Playland opened in 1955, and Storyland took its place in Roeding Park in 1962. Money raised by the attractions has been used to help create Woodward Park and to support the Chaffee Zoo and the former Fresno Metropolitan Museum, so Storyland and Playland aren’t just fun, they are a way to support and improve life in Fresno.

5—Downtown Fresno: Meux Home, City Hall, Fresno Water Tower

Fresno-bashing may be a popular sport, and downtown Fresno gets more than its share of scorn and a bad reputation, but there are some amazing things to see in the center of the City of the Ash Tree, Fresno.

Meux Home

Thomas Richard Meux went from a physician’s assistant to an assistant surgeon for the Confederate Army during the Civil War. He brought his family to Fresno in 1887 in hopes of finding a better climate for his ailing wife. He opened up a medical practice and ordered a house from a mail-order catalog; it was finished in 1889, and members of the Meux family lived in the home for 81 years. The building is a mix of architectural styles, asymmetric and visually arresting. It may seem like a mansion to the modern visitor, but it was really a middle-class Victorian home. The hallways can seem narrow, and the beds seem small by our standards, but it would have been a wonderful place to live.

Meux Home

Docents in 19th- Century dress lead tours through the upstairs and downstairs of the house-museum, and at Christmastime it is most amazing to see the place spruced up for the holidays, looking like the family has just stepped out for a round of caroling in the area… and they’ll be back any moment. Are there spirits about to visit the visitors? Rumors and stories of ghosts abound, but that’s what rumors and stories are supposed to do.

Fresno City Hall

Fresno’s City Hall is like a cloud: each person who looks at it sees something that says more about the viewer than the actual thing that is seen:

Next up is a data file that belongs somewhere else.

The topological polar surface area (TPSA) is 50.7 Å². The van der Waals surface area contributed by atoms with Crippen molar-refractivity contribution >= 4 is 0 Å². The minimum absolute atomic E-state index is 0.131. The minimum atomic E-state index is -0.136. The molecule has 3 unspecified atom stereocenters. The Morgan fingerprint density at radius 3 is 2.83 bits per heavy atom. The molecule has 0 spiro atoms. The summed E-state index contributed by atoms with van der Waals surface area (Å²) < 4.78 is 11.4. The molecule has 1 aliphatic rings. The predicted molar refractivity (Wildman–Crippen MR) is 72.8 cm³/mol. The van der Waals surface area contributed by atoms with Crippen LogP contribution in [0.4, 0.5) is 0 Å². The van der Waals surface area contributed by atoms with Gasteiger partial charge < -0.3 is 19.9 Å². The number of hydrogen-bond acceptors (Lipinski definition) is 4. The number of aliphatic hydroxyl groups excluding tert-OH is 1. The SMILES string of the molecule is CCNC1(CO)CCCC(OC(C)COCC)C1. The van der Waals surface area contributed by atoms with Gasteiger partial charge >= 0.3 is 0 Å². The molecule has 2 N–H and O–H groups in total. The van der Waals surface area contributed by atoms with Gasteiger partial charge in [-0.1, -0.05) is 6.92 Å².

A Klingon battlecruiser
Madonna’s bra
Combat helmet for a nun
The Sierra Nevada mountain range
A giant crab
The back end of Noah’s Ark

City Hall

Designed by Arthur Erickson and completed in 1991, the five-story edifice has a futuristic look, so science-fiction-y that its exterior was used as a government building for the 1994 movie based on Robert Heinlein’s “Puppet Masters.” Walk around, see the exhibits and artwork in the lobby and hallways, and get a bite to eat at the little café on the main floor.

Fresno Water Tower

Here’s another Fresno landmark with a history on the screen. The Fresno Water Tower was built in 1894, held 250,000 gallons, and was supposed to house a library on its second and third floors. Abandoned in 1963 because of leakage and being inadequate to meet a growing city’s needs, it became a staple of picture postcards, and was clambered over by stuntmen pretending to be Carol Burnett and Dabney Coleman in 1986 as part of the TV miniseries “Fresno: The Miniseries” http://www.imdb.com/title/tt0090435/fullcredits#cast. The show also included Charles Grodin and Teri Garr in a spoof that skewered the era’s prime-time soap operas like Dallas and Dynasty. In the 1990s, it became a visitor’s center, and it now has the art and crafts of local artists on sale.

water tower

There are more locations and events worth sampling in the Valley, so check Kings River Life for further places to go and things to see and do. Gotta do it. Gottta run.

Terrance V. Mc Arthur is a California-born, Valley-raised librarian/entertainer/writer. He is currently writing a stage adaptation of Jack London’s The Call of the Wild for the Fresno County Public Library’s next The Big Read. He lives in Sanger, four blocks from the library, with his wife, his daughter, and a spinster cat.